When I was eight years old, the Air Force in its infinite wisdom decided to transfer the family to Wakkanai, Japan. Never heard of it? No-one has. Except those who did time, I mean served, there. Picture the island of Japan. See that little itty bitty part sticking up way on top, almost touching Siberia? That's it.
All I remember about the trip was being very confused when we got on what I thought was a pink plane in San Francisco and discovering that it was really silver when we landed in Hawaii. And a little arched bridge in the Honolulu Airport that spanned a fish pond full of koi. I used to think there was something seriously wrong with me, lke a brain tumor or more likely (knowing my two older brothers) a history of a serious head injury, because I never could remember more than little bits of our travels.
The mystery was solved by my second oldest brother, Mike, who many years later told me, "It was the cough syrup."
"Cough syrup?" I asked, a horrible creeping feeling coming over me. I had a sudden flashback of my mom and that big black purse she carried, the background noise of flight announcements, the brown glass bottle and the tablespoon, wrapped in tinfoil.
"The air on the plane is so dry," my dear sweet mother LIED to us, "this will help."
She drugged us. Drugged us with Robitusson, the good stuff with codiene. Real hard core narcotics. No wonder I'd thought the plane was pink! No wonder I never remembered anything. I spent half my travel time in a coma.
I had to forgive her though. Really. She was a sixties housewife with a sixties husband who did nothing with the children but expect her to keep us in line. There were four of us. Three boys, one girl. Aged thirteen to three. A trans-Pacific flight with at least four connections. I'd have drugged me too.
There was a custom in those days of hiring local women as maids and babysitters. We had a nanny back in Germany, the one who gave me my family nickname, Schatzie. Took me fourteen grueling years to kill that one. Yeah, I know you had a dog named Schatzie, believe me, every-freaking-body did.
In Japan, we had Tamatsa-san or somtimes, Obaasan which meant Grandmother. She was a tiny woman, even by Japanese standards. At eight, I saw eye-to-eye with her. She didn't speak much English and would yammer at us in high pitched rapid-fire Japanese, most often shaking a finger up in to my older brothers' faces.
Wakkanai was a wonderful place to be an eight year old tomboy. We used to go down to the beach and look at Siberia (well, not really the actual Siberia, but a lower region of it) with my dad's binoculars. It was cold up there. Tons of snow. The base was separated from town by several low hills. When the snow came, usually in September, we could go sledding or skiing, or in my case, get sent over the ski jump on a toboggan and crash through the ice of the man-made gully at the bottom of the hill. One guess as to who set me off on that particular adventure.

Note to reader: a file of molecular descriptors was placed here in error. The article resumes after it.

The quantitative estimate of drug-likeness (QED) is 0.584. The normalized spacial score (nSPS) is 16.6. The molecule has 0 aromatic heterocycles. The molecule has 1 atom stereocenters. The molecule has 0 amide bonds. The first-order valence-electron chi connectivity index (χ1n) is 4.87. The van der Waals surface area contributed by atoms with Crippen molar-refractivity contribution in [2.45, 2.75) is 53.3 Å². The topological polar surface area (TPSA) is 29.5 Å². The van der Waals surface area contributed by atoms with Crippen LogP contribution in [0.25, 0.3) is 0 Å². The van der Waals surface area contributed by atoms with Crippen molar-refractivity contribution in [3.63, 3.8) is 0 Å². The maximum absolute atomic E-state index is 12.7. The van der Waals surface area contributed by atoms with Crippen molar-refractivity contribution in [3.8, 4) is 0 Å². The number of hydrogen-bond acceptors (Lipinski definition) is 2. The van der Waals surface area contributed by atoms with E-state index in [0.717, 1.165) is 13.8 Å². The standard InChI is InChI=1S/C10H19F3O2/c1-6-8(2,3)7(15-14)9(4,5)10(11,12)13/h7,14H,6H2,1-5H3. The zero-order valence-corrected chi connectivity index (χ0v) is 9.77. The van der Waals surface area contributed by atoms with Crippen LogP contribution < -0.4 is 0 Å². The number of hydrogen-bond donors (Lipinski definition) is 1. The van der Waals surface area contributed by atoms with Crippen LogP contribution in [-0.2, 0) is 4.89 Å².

The "hills" before a good snowfall.
My father who was 6'2" providing scale for a snowbank.
But I had a lot of fun with Tamatsa-san. While my mom was off trying to be the perfect military wife and earn her husband a promotion by playing cards and drinking Mimosas at the NCO club, I would go downtown with Tamatsa whenever I could.
It was with her that I drank green tea for the first time. Shopkeepers kept it warm and ready for customers braving the 20 below wind chills. She also took me to the wharves where the fishermen would come back with their days catch. They would take the octopi by the tentacles and swing them, bashing the bodies against the concrete sides of the pier. Tamatsa rubbed her belly and winked at me when I asked why. I still don't know why. Tenderizing, I suppose.
It was Tamatsa who handed me a strip of what I thought was beef jerky, then cackled like a crazy woman at my reaction when I bit in to it. She nudged the little man behind the counter until he laughed too. It was dried squid. Considered a treat. It tasted like licking the inside of an aquarium would, I imagine. Not that I've ever done that, unless it was on an airplane, then how would I know?
You would think that after the squid incident, I'd be a little more careful about accepting food from her. But they looked so familiar, that warm brown chocolate, the round shape. Chocolate covered raisins, yummy. Except these raisins had a strange bitter bite to them. I spit out the remains in to my hand. It was an ant. Okay, the woman was evil. She had just fed me an ant. She yammered in Japanese, the held up a bag. I could see those weren't no chocolate covered peanuts, no sir, you could still see the bent legs of the grassphopper buried beneath the chocolate. After that I got in to a lot of trouble for picking at my food at the dinner table. But hell, I was trying to make sure it was safe. Woman was trying to poison me.
The Sapporo Ice Festival. It still goes on today. These are building sized ice sculptures, hand carved back then. For an idea of the scale, that black "line" through the picture is a telephone wire. Only a few pictures have survived the many moves between Japan and here and I can't find my favorite from the trip to Sapporo, which was a life sized crystal clear ice carving of Cinderella's carriage, complete with horses.
And thank you to the several local bloggers who have recently written about their travels/childhoods in strange lands. It inspired me to look to my own memories.